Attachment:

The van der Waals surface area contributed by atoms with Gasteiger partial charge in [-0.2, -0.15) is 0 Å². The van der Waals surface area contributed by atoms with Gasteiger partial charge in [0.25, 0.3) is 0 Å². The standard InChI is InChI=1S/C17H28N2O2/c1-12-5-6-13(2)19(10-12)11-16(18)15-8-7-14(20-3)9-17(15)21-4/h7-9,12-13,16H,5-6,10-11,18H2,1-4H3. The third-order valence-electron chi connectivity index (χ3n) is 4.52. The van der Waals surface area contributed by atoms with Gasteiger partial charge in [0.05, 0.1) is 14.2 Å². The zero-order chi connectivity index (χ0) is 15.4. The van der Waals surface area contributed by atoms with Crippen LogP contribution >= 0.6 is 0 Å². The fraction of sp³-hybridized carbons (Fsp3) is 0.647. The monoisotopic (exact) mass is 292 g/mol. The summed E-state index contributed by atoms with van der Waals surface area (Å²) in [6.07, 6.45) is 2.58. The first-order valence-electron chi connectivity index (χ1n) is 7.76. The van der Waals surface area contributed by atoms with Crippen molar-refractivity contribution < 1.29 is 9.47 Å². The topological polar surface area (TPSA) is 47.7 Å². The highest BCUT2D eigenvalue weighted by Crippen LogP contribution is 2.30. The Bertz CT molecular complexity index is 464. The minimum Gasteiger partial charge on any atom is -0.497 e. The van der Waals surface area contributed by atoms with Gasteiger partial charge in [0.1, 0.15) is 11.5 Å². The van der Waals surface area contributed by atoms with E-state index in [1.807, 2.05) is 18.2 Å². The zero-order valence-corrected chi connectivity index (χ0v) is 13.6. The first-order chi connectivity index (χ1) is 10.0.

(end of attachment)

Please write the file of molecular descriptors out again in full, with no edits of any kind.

The van der Waals surface area contributed by atoms with Gasteiger partial charge in [-0.2, -0.15) is 0 Å². The van der Waals surface area contributed by atoms with Gasteiger partial charge in [0.25, 0.3) is 0 Å². The standard InChI is InChI=1S/C17H28N2O2/c1-12-5-6-13(2)19(10-12)11-16(18)15-8-7-14(20-3)9-17(15)21-4/h7-9,12-13,16H,5-6,10-11,18H2,1-4H3. The third-order valence-electron chi connectivity index (χ3n) is 4.52. The van der Waals surface area contributed by atoms with Gasteiger partial charge in [0.05, 0.1) is 14.2 Å². The zero-order chi connectivity index (χ0) is 15.4. The van der Waals surface area contributed by atoms with Crippen LogP contribution >= 0.6 is 0 Å². The fraction of sp³-hybridized carbons (Fsp3) is 0.647. The monoisotopic (exact) mass is 292 g/mol. The summed E-state index contributed by atoms with van der Waals surface area (Å²) in [6.07, 6.45) is 2.58. The first-order valence-electron chi connectivity index (χ1n) is 7.76. The van der Waals surface area contributed by atoms with Crippen molar-refractivity contribution < 1.29 is 9.47 Å². The topological polar surface area (TPSA) is 47.7 Å². The highest BCUT2D eigenvalue weighted by Crippen LogP contribution is 2.30. The Bertz CT molecular complexity index is 464. The minimum Gasteiger partial charge on any atom is -0.497 e. The van der Waals surface area contributed by atoms with Gasteiger partial charge in [0.1, 0.15) is 11.5 Å². The van der Waals surface area contributed by atoms with E-state index in [1.807, 2.05) is 18.2 Å². The zero-order valence-corrected chi connectivity index (χ0v) is 13.6. The first-order chi connectivity index (χ1) is 10.0.